- We can't use fossil fuels in future, oh dear me no. Perish the thought. Put my pension into something else. Let me believe that the ambulance runs on pixie-dust and electricity comes entirely from wind. Don't allow any more production of North Sea oil & gas. Make Shell's life hell if it even thinks about such a thing. I might even start to feel very strongly about all this.
- Actual disinvestment starts apace: actual pension funds switch out of fossil fuels by the billion. For the BPs and Shells, the Centricas and even the EDFs (see below), the cost of capital starts to rise. They actually sell some of, maybe all of, their hydrocarbon-related assets.
- But in the world outside of all those tightly-shut eyes & heads-in-sand, the ambulance still runs on diesel and electricity is still generated using fossil fuels.
- In fact, the market for fossil fuels right now is pretty tight (see previous post) AND, what with all this wind in the power fleet & other kinds of uncertainty, prices are exceptionally volatile. They are likely to stay that way, even if in absolute terms they subside from today's level.
- Some people are making a Great Deal of Money from this - right now. And the scope for a great deal more to be made in the coming years is huge: particularly via assets (and managements) that are responsive enough to make hay from all that volatility - e.g. efficient & flexible gas-fired power units. Even just the continued supply of simple gas to western consumers (whether the green-woke like it or not) has a lot of mileage still in it (at least two decades, I'm guessing).
- But the 'traditional players' seem to feel themselves unable to make the usual response to an economic reductio ad absurdum, in terms of investment (long term) and arbitrage (short term) to take advantage of the mispriced assets etc.
We can easily spot little Volodya Putin and other traditional upstream players making pots of money out of the situation. They probably hope to make yet more. China, though essentially an energy importer right now, will probably benefit in relative terms (that is, relative to the West) by being untroubled by 'green' scruples. All this is easy stuff.
But what of other business models? Can 'western' firms somehow thrive in this crazy market?
Exxon: it's been clear to me for a long time that Exxon, that ailing, blinkered and sluggish beast, is basically hoping it can quietly get on with not changing much at all, and not go down the costly, guilt-stricken route of Shell et al. But is there anywhere to hide for a US stock-exchange listed firm of Exxon's prominence? Can any others of its kind, smaller and perhaps less exposed to the limelight, pull off that trick?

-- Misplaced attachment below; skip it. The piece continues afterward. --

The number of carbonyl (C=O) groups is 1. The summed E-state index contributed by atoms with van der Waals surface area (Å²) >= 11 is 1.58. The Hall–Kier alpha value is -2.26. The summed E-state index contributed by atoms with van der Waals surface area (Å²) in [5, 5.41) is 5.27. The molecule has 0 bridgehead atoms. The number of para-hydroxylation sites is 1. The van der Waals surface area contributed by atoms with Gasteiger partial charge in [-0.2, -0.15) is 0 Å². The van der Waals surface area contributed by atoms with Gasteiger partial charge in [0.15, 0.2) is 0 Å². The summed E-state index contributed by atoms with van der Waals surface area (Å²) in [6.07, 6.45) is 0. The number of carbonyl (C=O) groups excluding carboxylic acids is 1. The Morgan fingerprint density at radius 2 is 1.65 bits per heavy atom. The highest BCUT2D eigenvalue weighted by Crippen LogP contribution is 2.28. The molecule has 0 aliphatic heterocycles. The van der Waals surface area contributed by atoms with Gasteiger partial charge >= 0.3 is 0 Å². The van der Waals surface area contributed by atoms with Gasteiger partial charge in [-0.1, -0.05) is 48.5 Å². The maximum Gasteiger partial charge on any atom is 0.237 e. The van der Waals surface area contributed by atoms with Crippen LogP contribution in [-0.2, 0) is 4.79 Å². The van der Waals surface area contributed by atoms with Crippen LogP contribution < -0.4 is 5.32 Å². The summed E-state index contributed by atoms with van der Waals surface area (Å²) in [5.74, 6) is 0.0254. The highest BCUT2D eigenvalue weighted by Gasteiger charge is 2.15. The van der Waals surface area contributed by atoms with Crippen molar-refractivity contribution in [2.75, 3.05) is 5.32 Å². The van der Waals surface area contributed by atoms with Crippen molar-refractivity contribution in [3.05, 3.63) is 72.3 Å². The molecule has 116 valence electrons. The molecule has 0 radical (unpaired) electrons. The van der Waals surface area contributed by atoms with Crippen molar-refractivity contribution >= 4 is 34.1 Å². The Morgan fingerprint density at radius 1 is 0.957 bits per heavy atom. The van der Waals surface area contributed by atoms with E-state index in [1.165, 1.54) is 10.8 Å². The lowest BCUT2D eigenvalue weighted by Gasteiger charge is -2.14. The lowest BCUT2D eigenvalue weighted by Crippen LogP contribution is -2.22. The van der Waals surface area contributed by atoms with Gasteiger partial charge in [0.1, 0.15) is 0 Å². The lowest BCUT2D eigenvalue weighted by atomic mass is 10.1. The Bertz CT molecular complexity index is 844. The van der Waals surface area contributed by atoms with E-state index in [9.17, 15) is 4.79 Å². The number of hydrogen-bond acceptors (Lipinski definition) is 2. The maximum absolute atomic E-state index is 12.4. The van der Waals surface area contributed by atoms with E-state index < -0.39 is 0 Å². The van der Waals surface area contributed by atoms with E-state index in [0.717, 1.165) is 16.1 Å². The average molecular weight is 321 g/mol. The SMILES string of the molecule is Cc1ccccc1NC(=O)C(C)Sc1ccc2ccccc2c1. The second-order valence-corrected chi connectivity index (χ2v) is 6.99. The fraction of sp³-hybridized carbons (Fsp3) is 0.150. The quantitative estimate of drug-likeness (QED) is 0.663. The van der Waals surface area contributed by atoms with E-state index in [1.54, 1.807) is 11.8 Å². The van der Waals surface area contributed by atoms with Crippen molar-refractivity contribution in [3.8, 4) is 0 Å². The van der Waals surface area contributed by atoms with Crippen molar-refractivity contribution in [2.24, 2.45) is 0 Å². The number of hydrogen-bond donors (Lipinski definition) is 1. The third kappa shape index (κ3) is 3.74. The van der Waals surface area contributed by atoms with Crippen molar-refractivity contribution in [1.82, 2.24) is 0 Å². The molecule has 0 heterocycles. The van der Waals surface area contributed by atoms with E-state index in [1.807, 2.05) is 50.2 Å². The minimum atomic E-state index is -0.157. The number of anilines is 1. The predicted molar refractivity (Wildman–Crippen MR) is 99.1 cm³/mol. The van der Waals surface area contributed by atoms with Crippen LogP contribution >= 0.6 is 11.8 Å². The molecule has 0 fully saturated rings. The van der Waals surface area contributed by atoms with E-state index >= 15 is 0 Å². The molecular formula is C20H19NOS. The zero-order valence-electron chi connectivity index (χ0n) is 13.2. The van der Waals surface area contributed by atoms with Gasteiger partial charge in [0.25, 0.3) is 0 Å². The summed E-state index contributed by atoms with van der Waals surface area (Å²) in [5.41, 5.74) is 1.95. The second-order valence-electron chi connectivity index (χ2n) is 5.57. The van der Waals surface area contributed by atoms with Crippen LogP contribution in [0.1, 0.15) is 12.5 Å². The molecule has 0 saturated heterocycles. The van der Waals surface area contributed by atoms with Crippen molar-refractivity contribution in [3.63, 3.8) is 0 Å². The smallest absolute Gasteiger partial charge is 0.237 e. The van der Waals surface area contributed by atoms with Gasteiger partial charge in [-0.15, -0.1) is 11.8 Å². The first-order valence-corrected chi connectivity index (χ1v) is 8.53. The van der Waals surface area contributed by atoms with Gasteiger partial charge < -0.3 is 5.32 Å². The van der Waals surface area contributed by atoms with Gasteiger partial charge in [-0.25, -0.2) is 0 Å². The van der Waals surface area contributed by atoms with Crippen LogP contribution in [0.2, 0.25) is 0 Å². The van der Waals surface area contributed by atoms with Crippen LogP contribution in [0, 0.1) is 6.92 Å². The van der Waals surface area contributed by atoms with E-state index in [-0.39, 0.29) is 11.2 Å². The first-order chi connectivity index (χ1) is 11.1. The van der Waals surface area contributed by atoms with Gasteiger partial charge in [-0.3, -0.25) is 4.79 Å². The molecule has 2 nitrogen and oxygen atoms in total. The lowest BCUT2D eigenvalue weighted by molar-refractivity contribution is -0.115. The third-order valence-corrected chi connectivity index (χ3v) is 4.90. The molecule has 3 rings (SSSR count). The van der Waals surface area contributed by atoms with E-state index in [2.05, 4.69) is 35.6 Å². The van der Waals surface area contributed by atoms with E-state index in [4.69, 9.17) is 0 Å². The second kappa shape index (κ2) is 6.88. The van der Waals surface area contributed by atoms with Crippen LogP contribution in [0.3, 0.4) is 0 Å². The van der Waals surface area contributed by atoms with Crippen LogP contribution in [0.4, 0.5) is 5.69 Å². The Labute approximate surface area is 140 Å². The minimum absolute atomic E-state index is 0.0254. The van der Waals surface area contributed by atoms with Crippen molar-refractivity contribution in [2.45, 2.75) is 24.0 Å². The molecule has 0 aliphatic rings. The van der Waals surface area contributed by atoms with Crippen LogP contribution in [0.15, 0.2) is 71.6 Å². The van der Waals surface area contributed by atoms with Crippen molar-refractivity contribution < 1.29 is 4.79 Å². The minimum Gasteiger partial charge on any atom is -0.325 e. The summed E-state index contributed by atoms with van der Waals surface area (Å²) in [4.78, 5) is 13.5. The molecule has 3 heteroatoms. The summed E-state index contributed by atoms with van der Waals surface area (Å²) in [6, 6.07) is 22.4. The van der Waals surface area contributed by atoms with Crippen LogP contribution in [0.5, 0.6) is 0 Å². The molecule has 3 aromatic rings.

The big commodities players: there are plenty of these big players - you all know who I mean, but slander is slander - who, if they have any scruples whatsoever, well I've never noticed. (Ditto their shareholders: well they couldn't, could they?) Some of these cos are indeed buying up fossil fuel assets: the energy version of money launderers and sanctions-busters. Are the unscrupulous to be the big western beneficiaries?
A.N.Other Corp: this is where it gets really interesting. Case study: EIG Partners - ("Over the past decade, EIG has thoughtfully developed a quiet yet purposeful commitment to integration of ESG factors throughout our business") - whose website homepage would encourage you to believe they are essentially investors in wind farms and solar. But lo! Earlier this year they quietly bought West Burton B, one of the UK's biggest, most modern and efficient gas-fired power plants, from EDF which is busily trying to reposition itself as 100% green. And what magnificent timing: EIG has already made an absolute ton of money at WBB from the extreme market conditions of the second half of 2021.
Here's another example: Vitol, who've also bought UK gas assets recently - this time from none other than Drax (who have problems of their own) - and are likewise minting it this winter. Here's how they brand this venture ('VPI'): "We are part of the UK’s pathway to Net Zero, complementing the increase in renewable energy to power homes and businesses. Our portfolio includes hydrogen and carbon capture projects to help lower emissions and develop a future for decarbonised, dispatchable and flexible generation in the UK." Oh and, errrr, gas-fired power plants.
So: is it all simply about greenwashing? Maybe you just need the right "communications" firm in tow. Good old capitalism at work: assets change hands from those who don't know what to do with them, to those who do. At distressed prices, if the former are panicky enough ...
Well, maybe. I think Shell was hoping they could pull this one off, too. Do we think it's all about shuffling the western-owned assets into less prominent, more media-savvy hands? Or is it destined to be yet another massive transfer of wealth from the naive & decadent West to the hard-nosed East?